It's been great to see the rise of Remy Sharp. From mild mannered developer to awesome community contributor, recognized author and conference organizer, Remy's star has truly shot up and he continues to be one of the great leaders in the web development world.
The main thing is that Remy gives back as much as he gets and it's great to be able to catch up with him in this Q&A.
Q: You run one of the best front-end conferences available (Full Frontal). Attendees show up, have a great time, & go home but most won’t understand what goes into putting on such an event. Here’s your chance to enlighten all of us on the challenges of conference logistics and planning.
My wife is an events organiser. Boom.
That’s completely true (and in fact she’s available for hire from leftlogic.com!), and all came about one snowy day in England in 2009. It’s now our fifth year and it’s pretty smooth running (even though every year we say we’ll get more done earlier and I’m not sure we do).
It’s months of work, planning, development, scrambling, herding, but really it’s supposed to just be magic. The event is supposed to run without a bump so you don’t notice the event planning. It’s like a good film, you don’t notice the soundtrack or the editing. If you do notice it, it’s because it’s bad and rarely otherwise.
The work is really split between me and Julie (my wife) as:
Remy: find the content, then the speakers, get the sponsors on board, build the site(s - we have three), and bang a drum about tickets and get them sold - i.e. bums on seats.
Julie: get the speakers to the event, book venues, sort out print and schwag and EVERYTHING ELSE.
It helps that we’re best friends and have known each other all of our adult lives, and actually enjoy working together. Rest assured dear reader, without my wife, there’d be no event (yes, she’s awesome, and that’s the last of my soppy stuff).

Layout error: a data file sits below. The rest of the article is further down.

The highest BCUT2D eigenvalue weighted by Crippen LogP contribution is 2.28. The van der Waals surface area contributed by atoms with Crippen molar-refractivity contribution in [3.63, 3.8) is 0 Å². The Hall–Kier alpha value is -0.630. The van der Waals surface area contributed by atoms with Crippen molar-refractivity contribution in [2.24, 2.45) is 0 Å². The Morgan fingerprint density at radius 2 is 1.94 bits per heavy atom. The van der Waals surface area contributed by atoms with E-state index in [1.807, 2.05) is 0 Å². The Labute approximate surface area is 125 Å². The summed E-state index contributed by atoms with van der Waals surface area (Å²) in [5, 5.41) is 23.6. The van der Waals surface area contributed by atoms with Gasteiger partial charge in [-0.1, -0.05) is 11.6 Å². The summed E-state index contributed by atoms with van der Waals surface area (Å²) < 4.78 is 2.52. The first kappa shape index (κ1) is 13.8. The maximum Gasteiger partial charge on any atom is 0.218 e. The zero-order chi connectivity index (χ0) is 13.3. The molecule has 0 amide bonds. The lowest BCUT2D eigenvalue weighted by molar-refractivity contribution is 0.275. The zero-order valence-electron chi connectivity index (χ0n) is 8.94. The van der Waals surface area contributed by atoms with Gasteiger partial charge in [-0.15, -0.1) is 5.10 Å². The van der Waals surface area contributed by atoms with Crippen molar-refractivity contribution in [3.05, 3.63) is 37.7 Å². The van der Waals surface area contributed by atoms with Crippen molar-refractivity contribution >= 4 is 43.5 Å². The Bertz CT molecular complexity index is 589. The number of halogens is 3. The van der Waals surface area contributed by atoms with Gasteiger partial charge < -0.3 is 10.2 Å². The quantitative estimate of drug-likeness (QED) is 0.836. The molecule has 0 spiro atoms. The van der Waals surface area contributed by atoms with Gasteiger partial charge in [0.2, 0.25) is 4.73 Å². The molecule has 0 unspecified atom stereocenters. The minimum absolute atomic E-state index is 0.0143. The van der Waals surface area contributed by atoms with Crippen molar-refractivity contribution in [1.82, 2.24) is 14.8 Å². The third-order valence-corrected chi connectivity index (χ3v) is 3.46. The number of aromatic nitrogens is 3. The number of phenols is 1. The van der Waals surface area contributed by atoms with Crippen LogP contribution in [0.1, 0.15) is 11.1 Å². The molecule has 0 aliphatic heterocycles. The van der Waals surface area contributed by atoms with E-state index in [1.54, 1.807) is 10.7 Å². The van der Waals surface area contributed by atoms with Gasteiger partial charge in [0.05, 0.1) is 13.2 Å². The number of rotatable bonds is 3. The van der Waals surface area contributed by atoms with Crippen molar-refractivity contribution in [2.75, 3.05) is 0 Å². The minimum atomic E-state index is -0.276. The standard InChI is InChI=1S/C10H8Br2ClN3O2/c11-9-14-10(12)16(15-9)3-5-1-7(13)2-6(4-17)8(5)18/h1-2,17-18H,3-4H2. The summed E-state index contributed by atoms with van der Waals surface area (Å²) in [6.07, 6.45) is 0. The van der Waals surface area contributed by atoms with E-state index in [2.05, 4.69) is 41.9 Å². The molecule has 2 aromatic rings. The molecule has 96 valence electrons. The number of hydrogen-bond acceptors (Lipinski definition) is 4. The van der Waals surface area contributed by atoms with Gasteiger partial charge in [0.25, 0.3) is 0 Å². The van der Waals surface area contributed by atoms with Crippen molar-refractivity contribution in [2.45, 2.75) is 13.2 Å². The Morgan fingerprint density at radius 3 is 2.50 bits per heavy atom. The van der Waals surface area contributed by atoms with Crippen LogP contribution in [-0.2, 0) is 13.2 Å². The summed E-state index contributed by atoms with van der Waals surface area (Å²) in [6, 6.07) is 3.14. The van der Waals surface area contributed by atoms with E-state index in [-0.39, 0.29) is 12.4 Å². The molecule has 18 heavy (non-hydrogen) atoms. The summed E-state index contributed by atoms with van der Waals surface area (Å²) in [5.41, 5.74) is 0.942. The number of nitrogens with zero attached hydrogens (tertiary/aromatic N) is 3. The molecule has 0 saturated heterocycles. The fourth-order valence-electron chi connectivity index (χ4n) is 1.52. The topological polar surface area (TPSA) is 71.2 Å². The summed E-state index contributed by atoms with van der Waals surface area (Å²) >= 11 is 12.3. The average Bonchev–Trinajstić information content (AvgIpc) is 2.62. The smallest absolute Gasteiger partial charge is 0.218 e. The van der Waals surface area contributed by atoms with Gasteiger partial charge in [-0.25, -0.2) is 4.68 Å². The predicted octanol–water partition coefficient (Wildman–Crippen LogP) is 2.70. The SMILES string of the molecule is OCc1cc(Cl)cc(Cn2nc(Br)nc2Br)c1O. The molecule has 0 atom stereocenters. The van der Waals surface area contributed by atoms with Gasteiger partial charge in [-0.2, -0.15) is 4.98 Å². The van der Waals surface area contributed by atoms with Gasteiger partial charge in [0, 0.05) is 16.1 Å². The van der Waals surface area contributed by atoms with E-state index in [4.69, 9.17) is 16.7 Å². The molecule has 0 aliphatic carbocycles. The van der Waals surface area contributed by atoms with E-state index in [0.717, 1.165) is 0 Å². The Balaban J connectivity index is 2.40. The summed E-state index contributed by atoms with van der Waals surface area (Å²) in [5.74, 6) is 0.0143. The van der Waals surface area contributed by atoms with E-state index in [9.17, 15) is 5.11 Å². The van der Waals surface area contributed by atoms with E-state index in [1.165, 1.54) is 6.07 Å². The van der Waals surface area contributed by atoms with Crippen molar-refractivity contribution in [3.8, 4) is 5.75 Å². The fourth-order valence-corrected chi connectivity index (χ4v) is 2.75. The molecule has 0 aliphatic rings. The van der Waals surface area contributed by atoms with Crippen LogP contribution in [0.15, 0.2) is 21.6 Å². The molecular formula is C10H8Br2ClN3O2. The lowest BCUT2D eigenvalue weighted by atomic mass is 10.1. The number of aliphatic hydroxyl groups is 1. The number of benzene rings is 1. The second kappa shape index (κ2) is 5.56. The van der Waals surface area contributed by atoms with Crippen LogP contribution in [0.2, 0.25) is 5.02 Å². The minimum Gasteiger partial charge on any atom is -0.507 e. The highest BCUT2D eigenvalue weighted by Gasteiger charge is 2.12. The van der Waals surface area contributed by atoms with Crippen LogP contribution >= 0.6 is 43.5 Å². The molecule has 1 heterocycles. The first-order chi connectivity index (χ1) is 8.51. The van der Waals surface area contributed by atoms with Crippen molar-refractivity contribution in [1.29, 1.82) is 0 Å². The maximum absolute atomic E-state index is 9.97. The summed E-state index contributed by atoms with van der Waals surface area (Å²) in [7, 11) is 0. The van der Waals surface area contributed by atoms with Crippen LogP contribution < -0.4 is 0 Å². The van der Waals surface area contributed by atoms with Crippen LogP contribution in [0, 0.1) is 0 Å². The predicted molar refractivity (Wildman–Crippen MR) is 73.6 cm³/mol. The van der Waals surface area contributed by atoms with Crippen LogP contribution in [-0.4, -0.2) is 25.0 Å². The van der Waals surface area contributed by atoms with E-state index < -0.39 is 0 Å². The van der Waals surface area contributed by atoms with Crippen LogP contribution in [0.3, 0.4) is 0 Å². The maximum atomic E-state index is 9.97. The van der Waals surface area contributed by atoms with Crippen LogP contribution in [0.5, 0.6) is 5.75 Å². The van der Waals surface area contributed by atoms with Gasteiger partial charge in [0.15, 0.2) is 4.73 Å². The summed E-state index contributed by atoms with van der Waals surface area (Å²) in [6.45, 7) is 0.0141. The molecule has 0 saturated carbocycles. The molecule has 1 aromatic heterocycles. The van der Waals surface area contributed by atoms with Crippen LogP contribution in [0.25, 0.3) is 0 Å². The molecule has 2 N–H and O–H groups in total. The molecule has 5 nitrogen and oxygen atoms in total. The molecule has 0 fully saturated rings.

Q: What are your expectations of sponsors and how can a sponsor maximize their return on investment?
I don’t ask a lot of my sponsors, except for their cash to help make the event happen. Since we run our event out of such as small venue, we can’t offer anything like the expo halls you might see at a big event like FOWA.
What we do offer is exposure to quality developers and a passionate community. I’ve known sponsors have hired new talent from Full Frontal, but also it’s about getting their brand associated with these kind of independent events.
One of sponsors, WebApps UK were relatively unknown to myself and my industry colleagues when they first sponsored us in 2010, but they kept coming back, raising their profile and now I see their name at more events, and spot their brand, and immediately relate that to high quality knowledge, and desire to support smaller companies in the UK.
I believe a large part of the return on their investment is brand awareness linked to an active, hacker-like, community.
Q: When you review speaker submissions, what’s your vetting process for selecting the speakers for your event?
If they’ve spoken at Full Frontal before, they’re not allowed to speak again.
If I already have a lot of speakers from the US, then new submissions from the US are less likely to get through - simply because I want to promote Brighton first, then the UK, then Europe, then the US with it’s content. There’s a great deal of US events, so that US speaker isn’t missing out on the chance to share their content.
If the proposal is product based, then I’m likely to discard it - this is a small event, and there’s no time for product pitches.
Other than that - passion in the topic is what gets my attention.
Q: Looking at the conference landscape, it seems like the same folks are presenting over and over. Are they the only ones submitting or are they just genuinely more interesting than everyone else?
I have a few rules that I try to apply to Full Frontal speakers. Very simply “big names” won’t be asked to speak. I get to see their talks quite often around the circuit—as do others, so I think it’s fair to pass on those folks to start with.
Secondly, and more importantly and challenging for me, is no speaker is allowed to speak again at Full Frontal. Not because we instantly hate them, but to make my job of curation harder.